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Wednesday, 20 July 2016

Samsung Self Signed Certs

With this blog entry I thought I would ask a question.

As you would expect, someone with my background has a home network that is someone different to that of the average home user. Part of that is the use of a web proxy server, so all devices need to go via that to access the outside world over http-type protocols; including devices such as phones.

This can be very interesting; learning what devices actually want to talk to; which obey your proxy settings and which attempt to go direct.

If we take a Samsung android phone, for example. I see invalid requests which show up as the following on the web proxy (these aren't valid proxy requests if you look at a packet capture):

NONE/400 4130 NONE error:invalid-request - HIER_NONE/- text/html

We also see the usually 'big data' connections you now get with large corporates, such as:

TCP_DENIED/403 3713 CONNECT - HIER_NONE/- text/html

What sparked by interest here is that it is an SSL connection over port 80. I quick nc and s_client connect prove it is SSL. This then showed it was self-signed.

depth=0 C = KR, ST = Gyeonggi-do, L = Suwon, O = "SAMSUNG ELECTRONICS CO., LTD", OU = "Platform dev team., MSC", CN = *, emailAddress =
verify error:num=18:self signed certificate
verify return:1
depth=0 C = KR, ST = Gyeonggi-do, L = Suwon, O = "SAMSUNG ELECTRONICS CO., LTD", OU = "Platform dev team., MSC", CN = *, emailAddress =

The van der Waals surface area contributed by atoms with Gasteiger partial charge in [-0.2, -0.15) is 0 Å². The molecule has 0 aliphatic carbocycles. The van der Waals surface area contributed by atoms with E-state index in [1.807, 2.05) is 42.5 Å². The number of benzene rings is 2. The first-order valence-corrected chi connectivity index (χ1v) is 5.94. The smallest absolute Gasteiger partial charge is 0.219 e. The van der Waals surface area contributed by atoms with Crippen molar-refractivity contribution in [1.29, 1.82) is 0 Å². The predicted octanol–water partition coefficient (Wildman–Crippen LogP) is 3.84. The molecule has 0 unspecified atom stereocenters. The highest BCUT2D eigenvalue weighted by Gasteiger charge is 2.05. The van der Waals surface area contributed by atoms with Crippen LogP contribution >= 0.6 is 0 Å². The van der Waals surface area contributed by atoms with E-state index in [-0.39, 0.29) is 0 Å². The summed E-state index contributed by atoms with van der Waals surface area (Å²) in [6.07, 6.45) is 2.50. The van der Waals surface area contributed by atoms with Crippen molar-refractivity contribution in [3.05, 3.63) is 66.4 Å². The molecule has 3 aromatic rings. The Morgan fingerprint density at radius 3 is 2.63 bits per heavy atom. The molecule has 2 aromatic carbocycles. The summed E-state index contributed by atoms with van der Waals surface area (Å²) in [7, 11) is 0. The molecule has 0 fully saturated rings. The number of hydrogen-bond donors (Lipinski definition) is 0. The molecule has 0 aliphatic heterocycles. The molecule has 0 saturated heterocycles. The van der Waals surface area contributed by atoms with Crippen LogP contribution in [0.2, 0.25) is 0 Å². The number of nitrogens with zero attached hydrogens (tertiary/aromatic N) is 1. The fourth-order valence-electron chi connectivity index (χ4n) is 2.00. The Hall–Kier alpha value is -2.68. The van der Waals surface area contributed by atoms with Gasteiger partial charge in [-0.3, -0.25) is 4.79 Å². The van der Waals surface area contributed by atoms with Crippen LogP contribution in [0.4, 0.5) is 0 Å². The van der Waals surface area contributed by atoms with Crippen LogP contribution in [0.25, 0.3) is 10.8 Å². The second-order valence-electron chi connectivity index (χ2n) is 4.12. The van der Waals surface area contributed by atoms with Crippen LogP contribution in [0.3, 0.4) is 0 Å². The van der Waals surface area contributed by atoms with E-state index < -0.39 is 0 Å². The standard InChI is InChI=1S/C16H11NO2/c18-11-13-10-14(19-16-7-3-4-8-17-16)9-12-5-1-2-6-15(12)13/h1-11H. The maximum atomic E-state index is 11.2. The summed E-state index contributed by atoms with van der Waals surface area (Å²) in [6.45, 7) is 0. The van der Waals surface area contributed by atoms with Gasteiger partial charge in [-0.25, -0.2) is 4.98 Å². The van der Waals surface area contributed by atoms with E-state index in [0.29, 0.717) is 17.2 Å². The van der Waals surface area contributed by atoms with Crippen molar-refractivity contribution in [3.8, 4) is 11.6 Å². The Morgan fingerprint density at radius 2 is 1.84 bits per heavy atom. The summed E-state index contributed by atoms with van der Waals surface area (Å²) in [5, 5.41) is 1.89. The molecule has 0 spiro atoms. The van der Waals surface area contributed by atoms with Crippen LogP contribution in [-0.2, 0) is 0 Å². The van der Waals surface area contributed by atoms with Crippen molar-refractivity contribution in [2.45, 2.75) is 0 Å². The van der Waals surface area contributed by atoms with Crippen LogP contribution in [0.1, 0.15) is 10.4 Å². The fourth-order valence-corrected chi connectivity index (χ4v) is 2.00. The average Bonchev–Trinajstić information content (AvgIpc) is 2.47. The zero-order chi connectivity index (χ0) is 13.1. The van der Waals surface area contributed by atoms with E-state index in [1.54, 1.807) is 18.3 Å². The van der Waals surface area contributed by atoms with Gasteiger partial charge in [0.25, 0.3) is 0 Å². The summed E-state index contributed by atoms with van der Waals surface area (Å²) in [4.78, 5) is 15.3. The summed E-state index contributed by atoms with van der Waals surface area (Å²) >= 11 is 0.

verify return:1

Now, in of itself self-signed may not be a problem. If the app already knows what to expect via other channels, it just infers we don't know about the trust.

What is interesting is the depth; no cert chain and it uses a wildcard address.

If we then look at the cert itself, things get even more intriguing.

$ openssl x509 -text -noout -in samsung-self-sign.crt
    Signature Algorithm: sha1WithRSAEncryption
        Subject Public Key Info:
            Public Key Algorithm: rsaEncryption
                Public-Key: (1024 bit)
            X509v3 Basic Constraints:

Yes; the certificate on the remote server is a CA with a weak key.

Before going down the rabbit hole, I'm sure others have looked at this. Not just the specific questions with Samsung android devices and what they connect to, but the general question of production servers (i.e. those used by paying customers, and/or have live data) using such suspect setups. I certainly recall the issues with Samsung TVs not encrypting customer data.